The ’60 FPS’ Conversation Is Really Between Gamers and Developers, Says Penello

Alessio Palumbo

Every time a new console launches on the market, some folks wonder why the games won't all be running at 60 frames per second (FPS) with the hardware's increased power.

The same is happening with Microsoft's Xbox One X, debuting today and touted as the most powerful console ever made. Speaking with Metro GameCentral, though, Microsoft's Albert Penello, Senior Director of Product Management and Planning, gave a very level-headed response to this question.

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This is an interesting discussion that has a lot to do with the artistry of games, what the platform holder can mandate, and the fact that I think that the reality… there are certainly 60 FPS purists, people that think that that it should be absolutely mandatory. Look, we could put even more powerful stuff in the box and there would be game developers who will still crank everything to 12 and run it at 30 FPS. [laughs] So there’s an interesting debate about, ‘Well how come you’re not 60 FPS on every game?’ Well, because the game developers don’t want to do that. That’s just not how they want their titles to show off. If they did, they could. And people go, ‘Oh, well you don’t do enough with the hardware…’ But we did! It’s very capable of doing it, and even if we put more powerful stuff in developers would still find a way to break it and push beyond the capabilities. That’s always the way that video games have always kind of worked. So it’s certainly nothing we could mandate, because it’s not our job, I think, to tell game developers what the best thing for their game is. So this is really a conversation between gamers and the game developers.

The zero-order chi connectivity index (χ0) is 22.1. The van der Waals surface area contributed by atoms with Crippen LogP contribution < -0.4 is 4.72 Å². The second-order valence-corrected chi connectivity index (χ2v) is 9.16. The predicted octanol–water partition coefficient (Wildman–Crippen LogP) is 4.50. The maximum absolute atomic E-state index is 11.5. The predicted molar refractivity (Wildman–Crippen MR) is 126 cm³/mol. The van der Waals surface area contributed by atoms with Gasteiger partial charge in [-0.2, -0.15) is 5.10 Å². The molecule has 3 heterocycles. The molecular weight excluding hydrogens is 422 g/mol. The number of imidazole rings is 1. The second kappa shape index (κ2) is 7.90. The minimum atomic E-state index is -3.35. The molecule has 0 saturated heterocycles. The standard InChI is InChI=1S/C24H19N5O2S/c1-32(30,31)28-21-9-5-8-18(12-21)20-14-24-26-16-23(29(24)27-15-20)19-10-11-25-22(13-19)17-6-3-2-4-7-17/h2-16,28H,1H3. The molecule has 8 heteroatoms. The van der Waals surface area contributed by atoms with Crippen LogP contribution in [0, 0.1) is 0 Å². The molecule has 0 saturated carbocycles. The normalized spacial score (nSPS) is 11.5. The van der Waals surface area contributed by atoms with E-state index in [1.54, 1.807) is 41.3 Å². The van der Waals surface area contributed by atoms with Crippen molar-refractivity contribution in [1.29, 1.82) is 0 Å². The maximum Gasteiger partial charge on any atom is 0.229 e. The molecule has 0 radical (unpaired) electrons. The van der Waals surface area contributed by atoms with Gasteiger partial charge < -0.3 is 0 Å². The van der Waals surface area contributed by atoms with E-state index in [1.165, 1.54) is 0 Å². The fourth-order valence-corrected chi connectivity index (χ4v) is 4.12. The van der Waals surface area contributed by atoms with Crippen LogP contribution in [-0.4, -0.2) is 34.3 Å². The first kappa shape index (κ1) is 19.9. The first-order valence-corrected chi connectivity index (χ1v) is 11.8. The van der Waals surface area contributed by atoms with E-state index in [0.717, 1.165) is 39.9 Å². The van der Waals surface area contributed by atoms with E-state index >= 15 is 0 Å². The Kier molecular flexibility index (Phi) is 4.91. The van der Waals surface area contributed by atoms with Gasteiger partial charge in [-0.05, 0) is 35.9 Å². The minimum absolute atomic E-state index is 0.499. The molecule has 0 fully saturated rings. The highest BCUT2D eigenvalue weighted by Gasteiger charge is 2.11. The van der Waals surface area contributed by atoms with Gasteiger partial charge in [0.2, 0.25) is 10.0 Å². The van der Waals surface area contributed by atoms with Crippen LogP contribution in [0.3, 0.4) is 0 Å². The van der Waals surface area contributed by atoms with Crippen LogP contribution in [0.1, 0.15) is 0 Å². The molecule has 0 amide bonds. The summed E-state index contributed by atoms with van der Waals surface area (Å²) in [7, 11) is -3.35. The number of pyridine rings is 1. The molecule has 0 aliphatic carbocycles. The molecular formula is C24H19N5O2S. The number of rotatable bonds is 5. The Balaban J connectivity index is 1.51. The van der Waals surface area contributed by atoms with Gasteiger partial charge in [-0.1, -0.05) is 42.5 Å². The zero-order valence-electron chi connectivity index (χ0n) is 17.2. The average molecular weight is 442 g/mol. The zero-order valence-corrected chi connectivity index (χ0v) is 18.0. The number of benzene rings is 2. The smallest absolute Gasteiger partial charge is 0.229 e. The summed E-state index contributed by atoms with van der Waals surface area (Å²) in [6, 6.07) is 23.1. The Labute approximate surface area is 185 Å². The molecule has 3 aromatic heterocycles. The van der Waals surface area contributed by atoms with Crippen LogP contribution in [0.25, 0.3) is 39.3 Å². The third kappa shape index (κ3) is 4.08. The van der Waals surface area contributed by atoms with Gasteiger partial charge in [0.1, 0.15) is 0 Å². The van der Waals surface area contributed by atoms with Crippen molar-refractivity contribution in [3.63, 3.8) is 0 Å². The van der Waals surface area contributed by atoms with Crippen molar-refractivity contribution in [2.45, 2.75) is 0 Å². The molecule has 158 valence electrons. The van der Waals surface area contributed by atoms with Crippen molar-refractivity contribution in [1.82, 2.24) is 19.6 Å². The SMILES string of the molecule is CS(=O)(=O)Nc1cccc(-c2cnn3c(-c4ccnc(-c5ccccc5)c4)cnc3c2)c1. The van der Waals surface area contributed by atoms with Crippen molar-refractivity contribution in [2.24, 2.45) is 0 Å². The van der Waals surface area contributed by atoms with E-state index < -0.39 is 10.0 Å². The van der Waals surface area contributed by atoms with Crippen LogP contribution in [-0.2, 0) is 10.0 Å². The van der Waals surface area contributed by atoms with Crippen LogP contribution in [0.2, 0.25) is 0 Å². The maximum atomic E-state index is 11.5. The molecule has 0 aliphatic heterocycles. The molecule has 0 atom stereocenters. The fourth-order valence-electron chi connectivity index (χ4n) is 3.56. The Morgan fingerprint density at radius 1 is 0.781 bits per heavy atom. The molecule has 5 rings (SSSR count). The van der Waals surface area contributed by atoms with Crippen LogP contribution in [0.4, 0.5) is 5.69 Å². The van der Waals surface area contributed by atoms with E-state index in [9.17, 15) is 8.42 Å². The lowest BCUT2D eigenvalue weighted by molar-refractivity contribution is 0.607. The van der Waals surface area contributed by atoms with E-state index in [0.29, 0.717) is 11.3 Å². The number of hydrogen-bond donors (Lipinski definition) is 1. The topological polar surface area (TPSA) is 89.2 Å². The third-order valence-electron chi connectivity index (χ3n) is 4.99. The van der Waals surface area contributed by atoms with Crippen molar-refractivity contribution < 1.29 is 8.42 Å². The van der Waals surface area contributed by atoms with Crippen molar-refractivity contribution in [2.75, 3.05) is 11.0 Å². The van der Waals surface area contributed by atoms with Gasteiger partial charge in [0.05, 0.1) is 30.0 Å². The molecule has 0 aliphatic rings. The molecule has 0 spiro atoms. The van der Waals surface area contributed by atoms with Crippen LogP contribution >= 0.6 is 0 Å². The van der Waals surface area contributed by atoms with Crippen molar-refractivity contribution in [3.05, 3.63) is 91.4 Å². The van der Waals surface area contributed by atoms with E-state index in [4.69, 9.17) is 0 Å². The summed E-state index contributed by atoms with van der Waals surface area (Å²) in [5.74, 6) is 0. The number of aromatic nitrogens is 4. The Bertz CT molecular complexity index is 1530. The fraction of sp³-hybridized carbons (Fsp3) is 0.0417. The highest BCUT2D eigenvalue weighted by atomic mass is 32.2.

It's hard to disagree with Penello on this one, honestly. The truth is, as I've long maintained, this is strictly a game design decision (on consoles; PC is a different matter entirely). There are plenty of games running at 60 FPS on consoles, but they obviously had to make sacrifices to get there, whether it's with graphics fidelity or the size of the playable area or the complexity of physics/AI.

For instance, Bungie wasn't comfortable with making those tradeoffs and decided to stick with 30 FPS for Destiny 2 on consoles. It's really naive to believe that just because a console is more powerful, it has to run everything at 60 frames per second. Any console could run games at that frame rate, or higher for that matter, but there would be tradeoffs for such a choice.

The bigger question is, would gamers be okay with toning down graphics fidelity and world simulation complexity for increased smoothness?

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